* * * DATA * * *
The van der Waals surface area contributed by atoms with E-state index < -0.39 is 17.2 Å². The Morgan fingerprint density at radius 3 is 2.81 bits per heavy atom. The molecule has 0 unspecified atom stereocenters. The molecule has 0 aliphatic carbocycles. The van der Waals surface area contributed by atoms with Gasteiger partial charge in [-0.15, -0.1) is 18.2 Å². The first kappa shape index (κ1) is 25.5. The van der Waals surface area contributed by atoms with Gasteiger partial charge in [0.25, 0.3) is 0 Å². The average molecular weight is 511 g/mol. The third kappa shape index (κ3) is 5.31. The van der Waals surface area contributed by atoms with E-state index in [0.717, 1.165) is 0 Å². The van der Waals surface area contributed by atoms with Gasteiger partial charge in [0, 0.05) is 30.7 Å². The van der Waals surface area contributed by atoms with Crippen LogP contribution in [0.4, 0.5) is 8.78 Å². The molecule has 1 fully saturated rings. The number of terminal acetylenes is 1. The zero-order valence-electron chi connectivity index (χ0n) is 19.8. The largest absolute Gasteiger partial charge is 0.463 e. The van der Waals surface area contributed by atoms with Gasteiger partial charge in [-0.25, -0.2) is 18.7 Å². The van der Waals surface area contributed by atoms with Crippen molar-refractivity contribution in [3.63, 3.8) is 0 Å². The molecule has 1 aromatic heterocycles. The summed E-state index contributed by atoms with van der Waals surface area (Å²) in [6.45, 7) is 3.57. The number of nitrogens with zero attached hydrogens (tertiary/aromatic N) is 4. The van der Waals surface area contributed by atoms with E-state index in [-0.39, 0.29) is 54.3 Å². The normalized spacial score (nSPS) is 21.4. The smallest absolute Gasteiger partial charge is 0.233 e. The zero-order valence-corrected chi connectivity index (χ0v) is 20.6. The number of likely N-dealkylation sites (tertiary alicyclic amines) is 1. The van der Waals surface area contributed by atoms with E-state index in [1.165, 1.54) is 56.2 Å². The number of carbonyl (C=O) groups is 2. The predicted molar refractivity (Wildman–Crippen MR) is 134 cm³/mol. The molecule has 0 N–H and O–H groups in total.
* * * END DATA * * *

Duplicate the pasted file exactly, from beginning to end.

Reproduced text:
The van der Waals surface area contributed by atoms with E-state index < -0.39 is 17.2 Å². The Morgan fingerprint density at radius 3 is 2.81 bits per heavy atom. The molecule has 0 unspecified atom stereocenters. The molecule has 0 aliphatic carbocycles. The van der Waals surface area contributed by atoms with Gasteiger partial charge in [-0.15, -0.1) is 18.2 Å². The first kappa shape index (κ1) is 25.5. The van der Waals surface area contributed by atoms with Gasteiger partial charge in [0.25, 0.3) is 0 Å². The average molecular weight is 511 g/mol. The third kappa shape index (κ3) is 5.31. The van der Waals surface area contributed by atoms with E-state index in [0.717, 1.165) is 0 Å². The van der Waals surface area contributed by atoms with Gasteiger partial charge in [0, 0.05) is 30.7 Å². The van der Waals surface area contributed by atoms with Crippen LogP contribution in [0.4, 0.5) is 8.78 Å². The molecule has 1 fully saturated rings. The number of terminal acetylenes is 1. The zero-order valence-electron chi connectivity index (χ0n) is 19.8. The largest absolute Gasteiger partial charge is 0.463 e. The van der Waals surface area contributed by atoms with Gasteiger partial charge in [-0.25, -0.2) is 18.7 Å². The van der Waals surface area contributed by atoms with Crippen molar-refractivity contribution in [3.63, 3.8) is 0 Å². The molecule has 1 aromatic heterocycles. The summed E-state index contributed by atoms with van der Waals surface area (Å²) in [6.45, 7) is 3.57. The number of nitrogens with zero attached hydrogens (tertiary/aromatic N) is 4. The van der Waals surface area contributed by atoms with E-state index in [-0.39, 0.29) is 54.3 Å². The normalized spacial score (nSPS) is 21.4. The smallest absolute Gasteiger partial charge is 0.233 e. The zero-order valence-corrected chi connectivity index (χ0v) is 20.6. The number of likely N-dealkylation sites (tertiary alicyclic amines) is 1. The van der Waals surface area contributed by atoms with E-state index in [1.165, 1.54) is 56.2 Å². The number of carbonyl (C=O) groups is 2. The predicted molar refractivity (Wildman–Crippen MR) is 134 cm³/mol. The molecule has 0 N–H and O–H groups in total.